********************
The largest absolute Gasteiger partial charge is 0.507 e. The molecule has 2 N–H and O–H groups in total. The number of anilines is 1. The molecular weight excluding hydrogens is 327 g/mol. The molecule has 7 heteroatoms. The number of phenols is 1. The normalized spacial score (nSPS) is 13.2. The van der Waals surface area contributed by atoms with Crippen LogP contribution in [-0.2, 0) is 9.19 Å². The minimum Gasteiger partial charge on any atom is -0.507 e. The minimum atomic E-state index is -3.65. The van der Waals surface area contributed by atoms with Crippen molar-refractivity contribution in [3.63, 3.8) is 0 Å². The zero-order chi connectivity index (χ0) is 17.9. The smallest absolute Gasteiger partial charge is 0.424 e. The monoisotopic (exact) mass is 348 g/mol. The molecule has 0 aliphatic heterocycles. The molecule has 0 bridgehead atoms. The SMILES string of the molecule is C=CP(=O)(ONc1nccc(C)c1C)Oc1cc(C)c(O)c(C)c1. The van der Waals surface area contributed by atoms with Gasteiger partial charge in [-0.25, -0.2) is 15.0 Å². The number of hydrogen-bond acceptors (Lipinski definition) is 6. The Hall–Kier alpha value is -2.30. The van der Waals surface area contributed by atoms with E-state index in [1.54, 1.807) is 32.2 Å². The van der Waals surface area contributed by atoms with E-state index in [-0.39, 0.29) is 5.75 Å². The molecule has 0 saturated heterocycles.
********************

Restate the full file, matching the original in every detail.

The largest absolute Gasteiger partial charge is 0.507 e. The molecule has 2 N–H and O–H groups in total. The number of anilines is 1. The molecular weight excluding hydrogens is 327 g/mol. The molecule has 7 heteroatoms. The number of phenols is 1. The normalized spacial score (nSPS) is 13.2. The van der Waals surface area contributed by atoms with Crippen LogP contribution in [-0.2, 0) is 9.19 Å². The minimum Gasteiger partial charge on any atom is -0.507 e. The minimum atomic E-state index is -3.65. The van der Waals surface area contributed by atoms with Crippen molar-refractivity contribution in [3.63, 3.8) is 0 Å². The zero-order chi connectivity index (χ0) is 17.9. The smallest absolute Gasteiger partial charge is 0.424 e. The monoisotopic (exact) mass is 348 g/mol. The molecule has 0 aliphatic heterocycles. The molecule has 0 bridgehead atoms. The SMILES string of the molecule is C=CP(=O)(ONc1nccc(C)c1C)Oc1cc(C)c(O)c(C)c1. The van der Waals surface area contributed by atoms with Gasteiger partial charge in [-0.25, -0.2) is 15.0 Å². The number of hydrogen-bond acceptors (Lipinski definition) is 6. The Hall–Kier alpha value is -2.30. The van der Waals surface area contributed by atoms with E-state index in [1.54, 1.807) is 32.2 Å². The van der Waals surface area contributed by atoms with E-state index in [-0.39, 0.29) is 5.75 Å². The molecule has 0 saturated heterocycles.